By the way, if you know anything else about what’s going on with this issue, please feel free to mention it in the comments. I feel like I have a decent grasp on what’s going on now, but it hasn’t been easy to sort out all the facts from the fiction. Speaking of which, I need to go write some fiction.

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Michael A. Stackpole

Michael A. Stackpole

Last weekend at World Fantasy Convention 2010, I sat with Michael A. Stackpole (one of the pioneers in independent e-publishing) and we talked about the current state of publishing, ebooks, and indie publishing. We also discussed ebook pricing and the $2.99 price point (and J.A. Konrath) that I blogged about last month. We talked about lots more, too. Sixty-five minutes later, we’d recorded a dynamic conversation on these subjects–and one that’s probably controversial on some points.

Here’s a little preface. I agreed with Stackpole’s points about 90% of the time here, but not necessarily on every point. But who agrees with everyone all the time, especially when the subject is an emotional one?

I think Michael is a very intelligent and great guy, and I’m really grateful to him for our conversation. As I mention at the start of the interview, his 21 Days to a Novel exercises got me started when I got serious about writing novels and I love following his blog and his updates on Facebook and Twitter.

This interview will probably also appear on AdventuresInSciFiPublishing sometime over the next few months. By the way, the Rhiannon Frater interview that I mentioned to Michael during the interview has not been conducted yet.

I’ll have more coverage from WFC 2010 coming up, including interviews with Guy Gavriel Kay, Laura Resnick, Elizabeth C. Bunce, and Daryl Gregory. Here’s the video I filmed of Michael A. Stackpole interviewing Dennis L. McKiernan, one of the Guests of Honor at WFC: parts one, two, and three.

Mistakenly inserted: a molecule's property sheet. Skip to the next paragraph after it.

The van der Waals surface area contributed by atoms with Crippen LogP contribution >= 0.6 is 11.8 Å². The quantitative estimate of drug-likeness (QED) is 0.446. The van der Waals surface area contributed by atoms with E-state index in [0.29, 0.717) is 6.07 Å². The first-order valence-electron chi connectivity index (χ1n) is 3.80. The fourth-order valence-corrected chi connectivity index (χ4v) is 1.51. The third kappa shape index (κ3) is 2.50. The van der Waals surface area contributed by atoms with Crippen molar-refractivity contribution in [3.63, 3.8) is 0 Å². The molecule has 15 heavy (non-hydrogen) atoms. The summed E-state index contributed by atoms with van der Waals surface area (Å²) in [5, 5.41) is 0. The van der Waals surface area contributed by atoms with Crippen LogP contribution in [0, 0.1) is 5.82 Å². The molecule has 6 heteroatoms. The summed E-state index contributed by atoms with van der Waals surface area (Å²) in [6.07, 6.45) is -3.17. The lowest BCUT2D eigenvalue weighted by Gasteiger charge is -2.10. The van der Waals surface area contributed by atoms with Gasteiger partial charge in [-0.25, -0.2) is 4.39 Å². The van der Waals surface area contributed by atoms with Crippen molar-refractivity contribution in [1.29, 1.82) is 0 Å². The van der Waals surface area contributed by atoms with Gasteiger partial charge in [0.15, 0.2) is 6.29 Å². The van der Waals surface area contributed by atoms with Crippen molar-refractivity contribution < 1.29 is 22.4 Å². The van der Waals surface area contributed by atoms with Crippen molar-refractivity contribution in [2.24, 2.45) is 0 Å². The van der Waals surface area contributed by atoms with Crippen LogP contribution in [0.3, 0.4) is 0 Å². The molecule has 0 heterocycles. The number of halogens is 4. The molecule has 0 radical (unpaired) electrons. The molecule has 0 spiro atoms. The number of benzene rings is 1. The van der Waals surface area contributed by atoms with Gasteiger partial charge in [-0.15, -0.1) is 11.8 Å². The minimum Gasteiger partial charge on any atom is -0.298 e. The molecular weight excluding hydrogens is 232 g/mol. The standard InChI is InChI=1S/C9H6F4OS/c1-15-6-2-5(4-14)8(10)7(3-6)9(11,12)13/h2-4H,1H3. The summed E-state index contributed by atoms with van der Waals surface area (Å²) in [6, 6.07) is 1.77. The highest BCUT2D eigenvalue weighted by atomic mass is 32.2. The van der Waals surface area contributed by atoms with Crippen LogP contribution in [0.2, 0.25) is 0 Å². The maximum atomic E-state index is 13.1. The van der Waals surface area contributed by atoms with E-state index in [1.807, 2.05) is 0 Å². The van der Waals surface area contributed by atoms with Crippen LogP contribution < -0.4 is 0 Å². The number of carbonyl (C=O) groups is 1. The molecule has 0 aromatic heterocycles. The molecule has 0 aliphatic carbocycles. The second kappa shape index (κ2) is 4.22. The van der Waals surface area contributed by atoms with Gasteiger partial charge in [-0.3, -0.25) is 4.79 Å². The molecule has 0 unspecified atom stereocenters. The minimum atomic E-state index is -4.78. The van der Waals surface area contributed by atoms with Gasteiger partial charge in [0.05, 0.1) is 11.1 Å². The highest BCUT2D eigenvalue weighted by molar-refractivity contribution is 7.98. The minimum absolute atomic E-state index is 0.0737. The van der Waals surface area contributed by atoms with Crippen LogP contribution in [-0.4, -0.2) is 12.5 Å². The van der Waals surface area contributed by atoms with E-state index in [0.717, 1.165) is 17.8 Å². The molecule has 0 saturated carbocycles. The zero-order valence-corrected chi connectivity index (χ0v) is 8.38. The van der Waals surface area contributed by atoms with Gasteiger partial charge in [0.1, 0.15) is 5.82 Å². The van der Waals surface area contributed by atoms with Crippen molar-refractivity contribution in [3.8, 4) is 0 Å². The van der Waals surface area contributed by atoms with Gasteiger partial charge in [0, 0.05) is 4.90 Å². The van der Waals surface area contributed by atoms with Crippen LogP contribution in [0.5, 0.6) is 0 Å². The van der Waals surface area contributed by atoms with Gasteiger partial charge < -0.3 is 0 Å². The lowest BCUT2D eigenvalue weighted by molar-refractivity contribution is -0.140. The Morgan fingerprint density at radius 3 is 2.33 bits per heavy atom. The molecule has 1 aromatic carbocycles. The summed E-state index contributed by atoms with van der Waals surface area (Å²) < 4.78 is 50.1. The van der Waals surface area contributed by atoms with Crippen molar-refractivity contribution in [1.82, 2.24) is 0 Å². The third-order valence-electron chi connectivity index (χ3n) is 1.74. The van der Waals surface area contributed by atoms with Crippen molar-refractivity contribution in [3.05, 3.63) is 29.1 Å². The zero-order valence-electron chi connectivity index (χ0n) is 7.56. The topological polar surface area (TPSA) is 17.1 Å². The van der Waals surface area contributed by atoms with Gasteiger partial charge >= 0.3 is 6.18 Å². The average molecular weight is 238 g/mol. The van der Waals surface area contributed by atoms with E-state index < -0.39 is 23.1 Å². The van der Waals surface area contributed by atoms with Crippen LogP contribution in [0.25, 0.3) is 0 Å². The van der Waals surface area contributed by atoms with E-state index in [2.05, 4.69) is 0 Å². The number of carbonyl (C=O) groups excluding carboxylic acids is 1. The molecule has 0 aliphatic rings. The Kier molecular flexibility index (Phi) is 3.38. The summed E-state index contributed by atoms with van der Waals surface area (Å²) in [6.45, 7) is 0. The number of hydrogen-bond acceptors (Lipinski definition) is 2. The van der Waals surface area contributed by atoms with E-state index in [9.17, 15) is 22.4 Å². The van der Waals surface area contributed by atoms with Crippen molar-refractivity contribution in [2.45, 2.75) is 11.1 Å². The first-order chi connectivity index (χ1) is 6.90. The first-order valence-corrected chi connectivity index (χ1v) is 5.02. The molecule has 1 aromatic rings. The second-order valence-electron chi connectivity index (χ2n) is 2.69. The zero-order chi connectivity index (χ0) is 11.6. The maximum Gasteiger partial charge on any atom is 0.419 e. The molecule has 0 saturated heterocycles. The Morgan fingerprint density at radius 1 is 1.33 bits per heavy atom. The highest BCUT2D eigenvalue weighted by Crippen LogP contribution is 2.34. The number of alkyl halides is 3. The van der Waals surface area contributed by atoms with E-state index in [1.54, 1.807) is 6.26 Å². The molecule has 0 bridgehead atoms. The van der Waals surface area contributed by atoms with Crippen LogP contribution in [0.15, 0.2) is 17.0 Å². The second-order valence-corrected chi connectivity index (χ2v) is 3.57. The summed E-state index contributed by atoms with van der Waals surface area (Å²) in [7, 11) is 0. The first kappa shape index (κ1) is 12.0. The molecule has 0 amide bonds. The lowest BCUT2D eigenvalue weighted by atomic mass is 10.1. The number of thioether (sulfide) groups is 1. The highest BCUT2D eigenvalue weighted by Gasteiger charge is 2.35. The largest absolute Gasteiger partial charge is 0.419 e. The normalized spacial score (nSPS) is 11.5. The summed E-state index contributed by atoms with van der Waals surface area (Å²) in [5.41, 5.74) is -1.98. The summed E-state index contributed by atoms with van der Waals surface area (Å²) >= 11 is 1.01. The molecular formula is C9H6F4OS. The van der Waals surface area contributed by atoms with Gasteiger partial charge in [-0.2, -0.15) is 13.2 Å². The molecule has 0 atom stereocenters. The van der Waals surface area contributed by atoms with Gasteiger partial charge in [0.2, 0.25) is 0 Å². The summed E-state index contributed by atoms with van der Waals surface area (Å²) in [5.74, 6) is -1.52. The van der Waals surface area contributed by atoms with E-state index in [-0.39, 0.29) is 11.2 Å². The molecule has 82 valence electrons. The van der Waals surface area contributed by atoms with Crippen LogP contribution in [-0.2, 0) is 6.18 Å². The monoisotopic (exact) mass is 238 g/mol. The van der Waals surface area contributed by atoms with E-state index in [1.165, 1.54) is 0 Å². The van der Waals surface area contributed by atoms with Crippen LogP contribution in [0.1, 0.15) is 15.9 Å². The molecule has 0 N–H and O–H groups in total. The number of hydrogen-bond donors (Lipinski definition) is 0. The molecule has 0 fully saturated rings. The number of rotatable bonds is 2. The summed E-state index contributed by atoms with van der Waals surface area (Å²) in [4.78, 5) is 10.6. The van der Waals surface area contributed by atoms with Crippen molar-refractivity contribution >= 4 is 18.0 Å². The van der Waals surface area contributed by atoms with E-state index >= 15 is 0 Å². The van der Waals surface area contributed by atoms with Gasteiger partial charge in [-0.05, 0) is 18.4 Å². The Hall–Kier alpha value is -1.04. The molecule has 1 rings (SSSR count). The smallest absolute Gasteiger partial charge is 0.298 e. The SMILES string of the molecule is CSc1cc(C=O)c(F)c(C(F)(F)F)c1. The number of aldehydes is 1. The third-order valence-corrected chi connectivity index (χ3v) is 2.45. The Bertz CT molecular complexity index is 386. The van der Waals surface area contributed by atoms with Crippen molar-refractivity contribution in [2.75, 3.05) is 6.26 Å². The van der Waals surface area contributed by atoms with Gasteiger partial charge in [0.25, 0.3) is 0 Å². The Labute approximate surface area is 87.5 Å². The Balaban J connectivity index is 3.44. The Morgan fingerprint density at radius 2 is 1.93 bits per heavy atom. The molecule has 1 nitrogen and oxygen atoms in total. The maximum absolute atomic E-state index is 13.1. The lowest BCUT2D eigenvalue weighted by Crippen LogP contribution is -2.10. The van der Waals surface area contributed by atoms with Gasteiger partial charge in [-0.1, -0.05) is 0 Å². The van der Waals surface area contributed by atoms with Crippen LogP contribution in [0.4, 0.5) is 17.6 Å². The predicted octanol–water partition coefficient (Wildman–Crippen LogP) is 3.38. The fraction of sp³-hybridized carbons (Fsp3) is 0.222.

Last warning: there is a curse word or two in here (the main one occurs in the minute after 34:00), so cover your kids’ ears at that point 😉

The audio player is below. Enjoy! There’s some really meaty stuff throughout the interview, all the way up till the end.

Audio clip: Adobe Flash Player (version 9 or above) is required to play this audio clip. Download the latest version here. You also need to have JavaScript enabled in your browser.


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I like Joe Konrath, who writes as J.A. Konrath and Jack Kilborn. He’s done the publishing universe a huge favor by publicizing his great financial success with his independently released ebooks. Before Amazon’s new royalty rates came into effect, he sold his works at, I think, $1.99 and/or $1.59. Now he sells them at $2.99, and he’s on track to make a six-figure income this year selling many novels that NY Publishers didn’t want to publish.

I also like him personally. I believe he wants to help other authors earn a living, and his blog shows that he’s invested considerable effort over the years to help others learn various aspects of the craft and business of writing fiction. I’ve always liked him whenever I’ve talked to him, and I expect to be a big Joe Konrath fan for a long time.